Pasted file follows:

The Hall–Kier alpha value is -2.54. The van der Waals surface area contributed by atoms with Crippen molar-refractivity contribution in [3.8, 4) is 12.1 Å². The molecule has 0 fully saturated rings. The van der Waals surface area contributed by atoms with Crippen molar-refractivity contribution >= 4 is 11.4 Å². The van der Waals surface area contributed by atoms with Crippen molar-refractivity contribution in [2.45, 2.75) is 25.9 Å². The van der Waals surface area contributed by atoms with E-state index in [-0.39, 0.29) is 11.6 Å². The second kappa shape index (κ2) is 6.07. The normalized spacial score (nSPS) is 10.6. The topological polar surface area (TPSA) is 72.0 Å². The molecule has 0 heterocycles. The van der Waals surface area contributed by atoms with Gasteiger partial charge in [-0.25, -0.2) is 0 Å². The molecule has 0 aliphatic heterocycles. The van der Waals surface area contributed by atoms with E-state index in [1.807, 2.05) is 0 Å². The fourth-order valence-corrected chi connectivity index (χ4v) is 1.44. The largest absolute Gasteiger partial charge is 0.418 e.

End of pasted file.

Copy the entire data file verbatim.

The Hall–Kier alpha value is -2.54. The van der Waals surface area contributed by atoms with Crippen molar-refractivity contribution in [3.8, 4) is 12.1 Å². The molecule has 0 fully saturated rings. The van der Waals surface area contributed by atoms with Crippen molar-refractivity contribution >= 4 is 11.4 Å². The van der Waals surface area contributed by atoms with Crippen molar-refractivity contribution in [2.45, 2.75) is 25.9 Å². The van der Waals surface area contributed by atoms with E-state index in [-0.39, 0.29) is 11.6 Å². The second kappa shape index (κ2) is 6.07. The normalized spacial score (nSPS) is 10.6. The topological polar surface area (TPSA) is 72.0 Å². The molecule has 0 heterocycles. The van der Waals surface area contributed by atoms with Gasteiger partial charge in [-0.25, -0.2) is 0 Å². The molecule has 0 aliphatic heterocycles. The van der Waals surface area contributed by atoms with E-state index in [1.807, 2.05) is 0 Å². The fourth-order valence-corrected chi connectivity index (χ4v) is 1.44. The largest absolute Gasteiger partial charge is 0.418 e.